Camp Bartow, Pocahontas Co, Oct. 30th, 1861.
Last night, about midnight, our encampment was aroused by heavy firing on the outer post, and immediately all the troops were under arms, ready for the enemy should they deem proper to attack us. Shortly after messengers came in with the information that a strong body of Federal cavalry had attacked our pickets and drove them back a short distance, when, receiving reinforcements, they made a stand and fired several vollies into the enemy, causing them to retreat in double-quick time.
Their loss is two killed and two wounded, who were taken prisoners.
One of our men received a slight flesh wound, which is the only casualty on our side.
The Federals were Ohio
troops, well armed, and evidently had recently been paid off, as they had several Federal bonds in their possession, which fell to the lot of our boys.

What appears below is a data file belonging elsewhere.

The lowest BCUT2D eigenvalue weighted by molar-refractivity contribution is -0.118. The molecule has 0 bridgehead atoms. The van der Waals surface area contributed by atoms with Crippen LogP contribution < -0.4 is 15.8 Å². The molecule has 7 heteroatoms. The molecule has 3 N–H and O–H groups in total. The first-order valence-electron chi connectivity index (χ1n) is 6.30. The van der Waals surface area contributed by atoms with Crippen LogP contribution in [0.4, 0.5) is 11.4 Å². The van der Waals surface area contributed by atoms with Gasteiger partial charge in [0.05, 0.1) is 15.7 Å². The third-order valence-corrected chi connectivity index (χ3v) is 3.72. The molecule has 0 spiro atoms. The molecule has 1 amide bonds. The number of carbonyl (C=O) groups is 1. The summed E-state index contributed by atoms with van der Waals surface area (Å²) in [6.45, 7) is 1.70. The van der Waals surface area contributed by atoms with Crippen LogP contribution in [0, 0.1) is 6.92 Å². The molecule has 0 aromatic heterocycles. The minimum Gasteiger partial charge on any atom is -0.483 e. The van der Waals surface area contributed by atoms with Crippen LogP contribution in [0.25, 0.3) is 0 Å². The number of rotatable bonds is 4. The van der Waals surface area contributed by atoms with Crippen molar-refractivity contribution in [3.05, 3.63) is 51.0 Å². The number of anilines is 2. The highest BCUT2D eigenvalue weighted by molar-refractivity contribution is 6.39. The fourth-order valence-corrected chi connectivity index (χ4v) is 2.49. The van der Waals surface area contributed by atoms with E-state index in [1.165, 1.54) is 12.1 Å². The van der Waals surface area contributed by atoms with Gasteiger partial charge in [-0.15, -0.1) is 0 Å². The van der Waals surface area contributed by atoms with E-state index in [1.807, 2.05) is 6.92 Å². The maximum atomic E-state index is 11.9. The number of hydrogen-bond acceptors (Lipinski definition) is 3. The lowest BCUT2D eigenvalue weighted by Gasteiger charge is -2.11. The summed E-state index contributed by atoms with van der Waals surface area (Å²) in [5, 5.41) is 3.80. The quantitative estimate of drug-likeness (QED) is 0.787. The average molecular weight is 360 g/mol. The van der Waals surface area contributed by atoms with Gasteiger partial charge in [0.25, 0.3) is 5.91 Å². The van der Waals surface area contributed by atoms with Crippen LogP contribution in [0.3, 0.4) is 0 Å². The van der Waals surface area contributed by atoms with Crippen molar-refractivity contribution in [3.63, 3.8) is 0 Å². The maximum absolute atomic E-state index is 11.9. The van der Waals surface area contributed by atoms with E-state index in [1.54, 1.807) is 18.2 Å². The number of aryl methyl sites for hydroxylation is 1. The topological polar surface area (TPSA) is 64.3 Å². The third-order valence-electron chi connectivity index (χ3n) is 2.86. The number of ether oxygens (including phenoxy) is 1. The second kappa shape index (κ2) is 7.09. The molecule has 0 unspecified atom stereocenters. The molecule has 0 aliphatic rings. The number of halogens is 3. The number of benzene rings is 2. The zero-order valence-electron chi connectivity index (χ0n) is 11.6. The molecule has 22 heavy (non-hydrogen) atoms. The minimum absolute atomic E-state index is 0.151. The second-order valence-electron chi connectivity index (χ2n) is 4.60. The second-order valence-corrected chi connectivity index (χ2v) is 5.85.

We captured several fine Enfield rifles in the melee.
Our pickets were composed of portions of the 12th and 1st Georgia and the Arkansas Regiments, who fought bravely against great odds.
The night was very dark and cloudy, but for which the loss of the enemy would have been greater.
A very serious accident occurred this morning, resulting in the mortal wounding of Private James Nuckols
, of Company E, (Goochland Grays
,) 23d regiment.
During an inspection of arms, a musket in the hands of a member of another company, accidentally exploded, and a ball struck him in the left arm, and a buck-shot in the right breast, penetrating the lungs.
Another shot also struck another man on the head, fortunately, however, merely cutting the skin.
There is but little hopes of Private
N.'s recovery, Our able and worthy Surgeons, Drs
. Dilly and Dennis
, were promptly present, and did all in their power to alleviate the sufferings of the unfortunate man.
The weather here is very cold of mornings and evenings, and a portion of the troops are eagerly waiting orders to go into winter quarters.
The roads are in a wretched condition, and transportation is exceedingly difficult.
There its great complaint of the mail facilities, which, of late, comes and goes just when it chooses.